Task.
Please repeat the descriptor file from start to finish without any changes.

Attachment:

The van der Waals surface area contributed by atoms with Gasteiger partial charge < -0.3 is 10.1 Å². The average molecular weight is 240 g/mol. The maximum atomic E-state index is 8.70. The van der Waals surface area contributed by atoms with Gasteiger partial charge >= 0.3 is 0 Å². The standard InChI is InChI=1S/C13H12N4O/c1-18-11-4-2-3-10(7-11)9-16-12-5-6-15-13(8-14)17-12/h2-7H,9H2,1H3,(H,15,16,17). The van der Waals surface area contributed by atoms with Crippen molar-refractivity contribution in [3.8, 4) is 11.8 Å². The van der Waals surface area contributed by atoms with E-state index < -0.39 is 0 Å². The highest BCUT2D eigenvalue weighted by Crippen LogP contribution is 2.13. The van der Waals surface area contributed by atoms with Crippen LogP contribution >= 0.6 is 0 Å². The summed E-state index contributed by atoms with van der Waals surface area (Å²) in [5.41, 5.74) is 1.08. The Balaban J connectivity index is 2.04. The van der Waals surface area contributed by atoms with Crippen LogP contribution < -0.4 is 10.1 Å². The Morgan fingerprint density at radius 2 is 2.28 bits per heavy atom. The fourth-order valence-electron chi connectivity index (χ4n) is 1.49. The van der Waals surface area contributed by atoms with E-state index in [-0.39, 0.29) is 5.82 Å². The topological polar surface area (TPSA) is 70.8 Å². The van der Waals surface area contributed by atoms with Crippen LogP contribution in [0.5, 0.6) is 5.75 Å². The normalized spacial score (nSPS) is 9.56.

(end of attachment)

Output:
The van der Waals surface area contributed by atoms with Gasteiger partial charge < -0.3 is 10.1 Å². The average molecular weight is 240 g/mol. The maximum atomic E-state index is 8.70. The van der Waals surface area contributed by atoms with Gasteiger partial charge >= 0.3 is 0 Å². The standard InChI is InChI=1S/C13H12N4O/c1-18-11-4-2-3-10(7-11)9-16-12-5-6-15-13(8-14)17-12/h2-7H,9H2,1H3,(H,15,16,17). The van der Waals surface area contributed by atoms with Crippen molar-refractivity contribution in [3.8, 4) is 11.8 Å². The van der Waals surface area contributed by atoms with E-state index < -0.39 is 0 Å². The highest BCUT2D eigenvalue weighted by Crippen LogP contribution is 2.13. The van der Waals surface area contributed by atoms with Crippen LogP contribution >= 0.6 is 0 Å². The summed E-state index contributed by atoms with van der Waals surface area (Å²) in [5.41, 5.74) is 1.08. The Balaban J connectivity index is 2.04. The van der Waals surface area contributed by atoms with Crippen LogP contribution < -0.4 is 10.1 Å². The Morgan fingerprint density at radius 2 is 2.28 bits per heavy atom. The fourth-order valence-electron chi connectivity index (χ4n) is 1.49. The van der Waals surface area contributed by atoms with E-state index in [-0.39, 0.29) is 5.82 Å². The topological polar surface area (TPSA) is 70.8 Å². The van der Waals surface area contributed by atoms with Crippen LogP contribution in [0.5, 0.6) is 5.75 Å². The normalized spacial score (nSPS) is 9.56.